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The lighter side of gender politics

21 August 2004

12:00 AM

21 August 2004

12:00 AM

In the Company of Cheerful Ladies Alexander McCall Smith

Polygon, pp.231, 12.99

The sixth in the ‘No. 1 Ladies’ Detective Agency’ series of novels is as delightful as any of its predecessors. Mma Ramotswe and her able assistant, Mma Makutsi (‘the most distinguished graduate of her year from the Botswana Secretarial College’ with a 97 per cent pass mark), continue to dispense true justice in a corrupt world while experiencing to the full the moral and emotional stresses of life. Cheerful ladies though they may be — and their virtues and foibles certainly cheer the reader — their triumphs over adversity do not come without a cost.

Their vulnerability, as well as their humanity, is what makes them so attractive. In this book both ladies are insulted by men: Precious Ramotswe by her appalling ex-husband, the bad-ass musician returned from Johannesburg, Note Mokoti, who has the effrontery to address the ‘traditionally-built’ Precious as ‘fat lady’, as well as to blackmail her; and Grace Makutsi by the conceited apprentice mechanic, Charlie, who calls her a ‘warthog with big round glasses’. In the long run, of course, neither male will be allowed to get away with taking such liberties. But both ladies respond to their respective insults in such a way as to increase one’s admiration of them — and of their creator.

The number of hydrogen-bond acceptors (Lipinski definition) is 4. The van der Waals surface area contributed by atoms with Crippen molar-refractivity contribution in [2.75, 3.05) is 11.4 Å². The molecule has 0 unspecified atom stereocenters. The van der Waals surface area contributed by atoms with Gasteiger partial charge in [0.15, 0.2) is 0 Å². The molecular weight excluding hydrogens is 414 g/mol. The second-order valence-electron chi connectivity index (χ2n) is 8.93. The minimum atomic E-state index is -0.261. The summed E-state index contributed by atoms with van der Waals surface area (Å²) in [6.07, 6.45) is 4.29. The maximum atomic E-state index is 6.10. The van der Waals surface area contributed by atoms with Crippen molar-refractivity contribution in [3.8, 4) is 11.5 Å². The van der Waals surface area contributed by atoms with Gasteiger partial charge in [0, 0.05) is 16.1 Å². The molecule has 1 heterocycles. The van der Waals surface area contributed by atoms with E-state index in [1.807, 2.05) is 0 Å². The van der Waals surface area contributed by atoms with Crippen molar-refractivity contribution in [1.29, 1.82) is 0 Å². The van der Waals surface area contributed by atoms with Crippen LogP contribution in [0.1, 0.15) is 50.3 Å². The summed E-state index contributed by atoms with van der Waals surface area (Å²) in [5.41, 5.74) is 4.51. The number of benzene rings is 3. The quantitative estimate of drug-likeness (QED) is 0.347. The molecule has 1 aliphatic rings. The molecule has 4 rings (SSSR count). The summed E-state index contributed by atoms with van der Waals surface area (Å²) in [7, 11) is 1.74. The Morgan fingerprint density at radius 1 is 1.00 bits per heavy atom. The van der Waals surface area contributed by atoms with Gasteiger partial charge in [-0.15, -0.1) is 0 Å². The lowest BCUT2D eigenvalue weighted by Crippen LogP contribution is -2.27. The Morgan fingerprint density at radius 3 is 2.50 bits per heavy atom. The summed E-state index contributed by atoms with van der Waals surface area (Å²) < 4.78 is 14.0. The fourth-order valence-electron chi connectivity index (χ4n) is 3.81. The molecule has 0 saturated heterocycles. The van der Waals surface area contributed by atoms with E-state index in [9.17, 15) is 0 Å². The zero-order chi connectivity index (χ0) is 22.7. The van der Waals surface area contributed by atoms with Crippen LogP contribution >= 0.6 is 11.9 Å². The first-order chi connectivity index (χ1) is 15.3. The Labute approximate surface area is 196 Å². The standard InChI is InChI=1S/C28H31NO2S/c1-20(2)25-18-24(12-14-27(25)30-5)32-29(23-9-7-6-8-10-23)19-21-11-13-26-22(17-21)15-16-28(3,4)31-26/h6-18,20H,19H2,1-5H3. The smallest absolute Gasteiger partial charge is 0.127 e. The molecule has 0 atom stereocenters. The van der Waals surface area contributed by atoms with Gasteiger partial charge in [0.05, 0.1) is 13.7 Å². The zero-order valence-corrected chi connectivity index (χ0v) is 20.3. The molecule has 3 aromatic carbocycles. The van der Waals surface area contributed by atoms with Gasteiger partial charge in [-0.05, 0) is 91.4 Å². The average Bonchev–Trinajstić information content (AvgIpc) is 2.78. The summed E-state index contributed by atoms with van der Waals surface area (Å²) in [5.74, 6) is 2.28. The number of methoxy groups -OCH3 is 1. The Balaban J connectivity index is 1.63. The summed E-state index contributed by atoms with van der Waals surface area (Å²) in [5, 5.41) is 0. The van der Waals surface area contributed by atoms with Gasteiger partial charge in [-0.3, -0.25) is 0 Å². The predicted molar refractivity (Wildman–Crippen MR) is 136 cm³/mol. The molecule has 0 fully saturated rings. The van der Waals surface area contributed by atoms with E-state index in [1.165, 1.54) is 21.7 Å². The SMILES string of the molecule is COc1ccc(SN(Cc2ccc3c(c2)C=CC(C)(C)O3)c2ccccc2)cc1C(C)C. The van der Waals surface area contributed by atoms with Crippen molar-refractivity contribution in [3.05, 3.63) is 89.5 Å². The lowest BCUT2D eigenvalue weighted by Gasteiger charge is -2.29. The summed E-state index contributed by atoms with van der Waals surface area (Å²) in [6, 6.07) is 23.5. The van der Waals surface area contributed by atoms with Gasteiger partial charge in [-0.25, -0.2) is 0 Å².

For gender politics are at the heart of the ‘No 1 Ladies’ Detective Agency’ series, as the title alone indicates. Despite her happy marriage to that good man and mechanic Mr J. L. B. Matekoni of Tlokweng Road Speedy Motors, McCall Smith’s protagonist is under no illusions about the male of the species and answers Mma Makutsi’s question about what men think about thus:

‘Men think about ladies a great deal of the time,’ she said. ‘They think about ladies in a disrespectful way. That is because men are made that way, and there is nothing that can be done to change them. Then if they are not thinking about ladies, they are thinking about cattle and cars. And some men think a lot about football too. These are all things that men like to think about.’

The theft of Precious Ramotswe’s precious but broken-down little white van from the side of a road does nothing to restore her faith in men, for the ‘tiny white van would not have been stolen by a woman, would it? … Men had a lot to answer for, she thought.’ Yet McCall Smith is far too subtle an artist to leave it at that (and of course he’s a man, too). Note Mokoti may be beyond redemption, but the apprentice Charlie is not — nor is the unluckily imprisoned Mr Polopetsi, who makes the most of his serendipitous second chance. The traditionally-built Mma Ramotswe already has her good man in Mr J. L. B. Matekoni, but what of Mma Makutsi with her big glasses: will her attendance at the Academy of Dance and Movement be rewarded with romance?

You’ll have to read In the Company of Cheerful Ladies to discover that. If you enjoy a well-rounded, teasing tale, full of humour and incidental insights, you will not be disappointed.


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